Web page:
Draft Earth Resources Regulation Rehabilitation Plan Guidelines

By on April 23, 2021

DR ELIZABETH GIBSON, General Manager of the CMPA.


According to Earth Resources Regulation (ERR) the purpose of the guideline (https://engage.vic.gov.au/preparation-rehabilitation-plans-guideline-extractive-industry) is to provide information to assist extractive industry work authority holders to develop rehabilitation plans that meet regulatory requirements in Victoria and achieve sustainable rehabilitation outcomes. It sets out what the regulator, ERR, expects to be included in a rehabilitation plan, and how the safe, stable and sustainable requirement in the Mineral Resources (Sustainable Development) (Extractive Industries) Regulations 2019 (Regulations) is interpreted. This guideline aims to enhance regulatory certainty and minimise regulatory burden through its adoption of an outcomes-based and proportionate approach. On 1 July 2021, new requirements for rehabilitation plans will commence (detailed in Regulation 11 of the Regulations).

CMPA Submission extract


Thank you for the opportunity to comment on the Preparation of Rehabilitation Plans Guideline for Extractive Industry Projects Consultation draft November 2020 (Draft Guideline). The CMPA has long recognised the importance of rehabilitation having held a Progressive Rehabilitation (extractive industry) Workshop in February 2017 (https://sandandstone.cmpavic.asn.au/progressive-rehabilitation-workshop/) with a view to developing a Progressive Rehabilitation Management Plan Template.

The CMPA response is as follows:

General comments

The Draft Guideline is somewhat disappointing in that:

Large swathes (including the front cover) are copied from the Preparation of Rehabilitation Plans Guideline for Mining and Prospecting Projects February 2020.

Using the same criteria as mines is inequitable because, among other things:

• Sand, stone and gravel do not catch fire;
• Toxic processing chemicals (cyanide and mercury) are not used by the extractive industry;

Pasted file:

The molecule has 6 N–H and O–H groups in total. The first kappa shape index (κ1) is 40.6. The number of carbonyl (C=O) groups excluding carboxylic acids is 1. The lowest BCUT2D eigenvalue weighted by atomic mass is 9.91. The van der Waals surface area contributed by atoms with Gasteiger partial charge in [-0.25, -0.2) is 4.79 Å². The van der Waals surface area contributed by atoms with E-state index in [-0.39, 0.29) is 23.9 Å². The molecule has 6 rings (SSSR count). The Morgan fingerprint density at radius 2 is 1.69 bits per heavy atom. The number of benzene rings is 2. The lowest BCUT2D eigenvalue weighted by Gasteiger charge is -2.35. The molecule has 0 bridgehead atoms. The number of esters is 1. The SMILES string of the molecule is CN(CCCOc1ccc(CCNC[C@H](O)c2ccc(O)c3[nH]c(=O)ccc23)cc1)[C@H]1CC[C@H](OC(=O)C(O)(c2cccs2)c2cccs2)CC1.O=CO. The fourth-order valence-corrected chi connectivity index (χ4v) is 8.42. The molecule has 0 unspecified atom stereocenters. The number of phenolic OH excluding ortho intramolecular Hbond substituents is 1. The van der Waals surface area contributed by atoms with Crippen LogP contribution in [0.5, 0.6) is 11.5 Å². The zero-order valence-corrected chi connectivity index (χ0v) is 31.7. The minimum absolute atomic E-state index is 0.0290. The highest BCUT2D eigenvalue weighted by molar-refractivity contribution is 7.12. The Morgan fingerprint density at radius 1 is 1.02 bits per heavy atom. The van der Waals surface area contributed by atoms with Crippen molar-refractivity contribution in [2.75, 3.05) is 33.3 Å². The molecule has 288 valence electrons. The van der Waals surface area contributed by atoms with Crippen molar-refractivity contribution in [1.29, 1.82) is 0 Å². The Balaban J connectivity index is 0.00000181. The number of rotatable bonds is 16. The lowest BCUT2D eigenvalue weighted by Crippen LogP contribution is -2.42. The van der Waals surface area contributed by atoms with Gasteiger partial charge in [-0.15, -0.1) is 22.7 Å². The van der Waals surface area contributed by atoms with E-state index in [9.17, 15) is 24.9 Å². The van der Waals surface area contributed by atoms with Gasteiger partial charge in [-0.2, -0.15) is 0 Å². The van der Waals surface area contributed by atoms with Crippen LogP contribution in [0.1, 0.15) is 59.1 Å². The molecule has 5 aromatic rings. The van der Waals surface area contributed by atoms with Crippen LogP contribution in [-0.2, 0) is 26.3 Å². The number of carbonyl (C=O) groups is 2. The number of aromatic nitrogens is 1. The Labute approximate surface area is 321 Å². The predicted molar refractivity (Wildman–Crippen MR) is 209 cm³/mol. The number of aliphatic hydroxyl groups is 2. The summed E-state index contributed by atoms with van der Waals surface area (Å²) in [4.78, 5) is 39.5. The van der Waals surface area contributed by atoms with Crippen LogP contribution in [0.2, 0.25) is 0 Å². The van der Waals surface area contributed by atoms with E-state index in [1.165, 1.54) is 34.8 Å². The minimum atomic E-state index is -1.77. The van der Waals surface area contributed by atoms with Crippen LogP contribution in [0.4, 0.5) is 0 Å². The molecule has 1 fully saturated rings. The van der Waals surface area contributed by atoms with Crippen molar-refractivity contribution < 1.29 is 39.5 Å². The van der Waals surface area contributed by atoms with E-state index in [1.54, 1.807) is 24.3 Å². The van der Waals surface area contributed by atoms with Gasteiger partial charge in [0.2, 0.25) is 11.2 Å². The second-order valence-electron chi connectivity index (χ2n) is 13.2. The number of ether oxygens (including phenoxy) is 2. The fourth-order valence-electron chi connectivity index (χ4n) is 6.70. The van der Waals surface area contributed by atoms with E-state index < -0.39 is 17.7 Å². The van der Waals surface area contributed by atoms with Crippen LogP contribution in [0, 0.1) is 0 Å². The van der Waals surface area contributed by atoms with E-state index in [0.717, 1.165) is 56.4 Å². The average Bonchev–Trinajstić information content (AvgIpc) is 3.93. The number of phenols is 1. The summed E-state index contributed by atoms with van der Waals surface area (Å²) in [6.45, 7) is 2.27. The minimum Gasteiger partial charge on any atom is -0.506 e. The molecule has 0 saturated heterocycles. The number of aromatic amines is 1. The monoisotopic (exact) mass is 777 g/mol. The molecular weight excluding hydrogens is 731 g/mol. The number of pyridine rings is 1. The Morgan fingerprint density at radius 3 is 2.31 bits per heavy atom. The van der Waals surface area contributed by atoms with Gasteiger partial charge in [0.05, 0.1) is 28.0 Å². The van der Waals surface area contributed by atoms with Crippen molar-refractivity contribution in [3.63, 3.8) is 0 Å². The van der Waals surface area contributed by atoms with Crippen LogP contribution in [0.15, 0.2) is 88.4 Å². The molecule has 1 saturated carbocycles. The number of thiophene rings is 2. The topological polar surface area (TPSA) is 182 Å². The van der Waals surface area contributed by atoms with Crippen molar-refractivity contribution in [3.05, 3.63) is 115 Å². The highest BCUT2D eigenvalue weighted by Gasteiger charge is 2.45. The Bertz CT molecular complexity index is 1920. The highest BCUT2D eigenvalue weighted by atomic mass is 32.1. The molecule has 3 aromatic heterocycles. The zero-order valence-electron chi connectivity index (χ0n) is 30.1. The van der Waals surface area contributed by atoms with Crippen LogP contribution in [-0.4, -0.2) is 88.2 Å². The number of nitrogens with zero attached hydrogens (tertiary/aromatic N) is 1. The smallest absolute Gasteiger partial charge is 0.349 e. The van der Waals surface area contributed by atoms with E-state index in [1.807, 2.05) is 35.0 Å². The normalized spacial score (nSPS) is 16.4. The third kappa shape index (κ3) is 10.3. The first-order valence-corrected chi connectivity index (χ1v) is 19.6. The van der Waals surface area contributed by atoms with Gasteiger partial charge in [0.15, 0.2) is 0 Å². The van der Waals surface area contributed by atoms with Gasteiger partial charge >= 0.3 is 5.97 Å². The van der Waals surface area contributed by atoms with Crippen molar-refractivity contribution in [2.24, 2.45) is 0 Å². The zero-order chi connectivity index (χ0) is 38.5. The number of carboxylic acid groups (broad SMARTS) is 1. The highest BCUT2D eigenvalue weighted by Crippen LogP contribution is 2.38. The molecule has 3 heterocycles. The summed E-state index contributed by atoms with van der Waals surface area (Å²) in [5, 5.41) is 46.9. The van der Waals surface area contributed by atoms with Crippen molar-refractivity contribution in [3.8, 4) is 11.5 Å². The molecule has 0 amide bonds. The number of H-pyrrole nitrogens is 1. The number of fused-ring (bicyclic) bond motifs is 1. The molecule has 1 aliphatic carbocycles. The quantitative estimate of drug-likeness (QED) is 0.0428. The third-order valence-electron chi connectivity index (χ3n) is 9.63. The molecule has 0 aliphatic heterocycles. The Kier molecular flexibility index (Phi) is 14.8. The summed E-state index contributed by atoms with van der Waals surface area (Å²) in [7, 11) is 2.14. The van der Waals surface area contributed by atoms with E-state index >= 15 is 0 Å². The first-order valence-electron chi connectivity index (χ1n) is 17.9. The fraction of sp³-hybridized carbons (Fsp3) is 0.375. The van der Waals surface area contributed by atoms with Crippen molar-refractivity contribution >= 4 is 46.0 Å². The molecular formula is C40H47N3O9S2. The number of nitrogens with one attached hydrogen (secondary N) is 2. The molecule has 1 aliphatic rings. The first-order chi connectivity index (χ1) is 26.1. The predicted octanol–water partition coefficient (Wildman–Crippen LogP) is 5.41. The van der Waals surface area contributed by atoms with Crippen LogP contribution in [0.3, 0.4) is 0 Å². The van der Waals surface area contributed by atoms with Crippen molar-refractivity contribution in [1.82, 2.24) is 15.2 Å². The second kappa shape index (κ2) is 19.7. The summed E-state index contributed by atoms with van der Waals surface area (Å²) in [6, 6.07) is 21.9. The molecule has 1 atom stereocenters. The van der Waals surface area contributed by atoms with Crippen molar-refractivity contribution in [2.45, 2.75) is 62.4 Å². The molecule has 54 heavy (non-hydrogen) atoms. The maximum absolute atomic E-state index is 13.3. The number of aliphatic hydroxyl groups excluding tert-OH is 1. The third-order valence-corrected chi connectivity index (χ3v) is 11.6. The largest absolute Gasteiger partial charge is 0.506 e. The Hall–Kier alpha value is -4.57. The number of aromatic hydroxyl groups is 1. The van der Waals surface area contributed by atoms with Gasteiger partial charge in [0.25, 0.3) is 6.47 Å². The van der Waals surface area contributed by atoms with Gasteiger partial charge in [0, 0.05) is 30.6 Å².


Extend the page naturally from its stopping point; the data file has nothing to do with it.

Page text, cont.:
• Quarries have a smaller footprint, less overburden and generally shorter operating hours;
• Quarries are not underground.

Whilst a “proportionate approach” is advocated in the Draft Guideline, which is 67 pages long, it would be beyond the majority of current Work Authority holders (which are mostly small quarries) to prepare a rehabilitation plan according to the Draft Guideline. It would also inhibit new, small quarry entry into the market.

Old quarries are valuable assets which go on to have innovative and often unexpected uses, shaping and shaped by the communities in which they are located. Combined with a long and complex regulatory landscape the extractive industry sector has had no failures over many years. The Draft Guideline as it currently stands has not kept these facts in focus. This should be formally recognised at the start of the Draft Guideline to frame the subsequent instructions.


The Draft Guideline is lengthy and obscure in places. Much of what is required is also duplicated in the work plan. Similarity also exists between the proposed Rehabilitation Plan and both the Community Engagement Plan under the MR(SD)A and consultation obligations under the Planning and Environment Act 1987.

Despite stating to the contrary, proportionality is very much absent and the statement that a small quarry owner would be able to complete the rehabilitation plan themselves (which is supported) would not be the case if using this Draft Guideline and all the other associated documents referred to.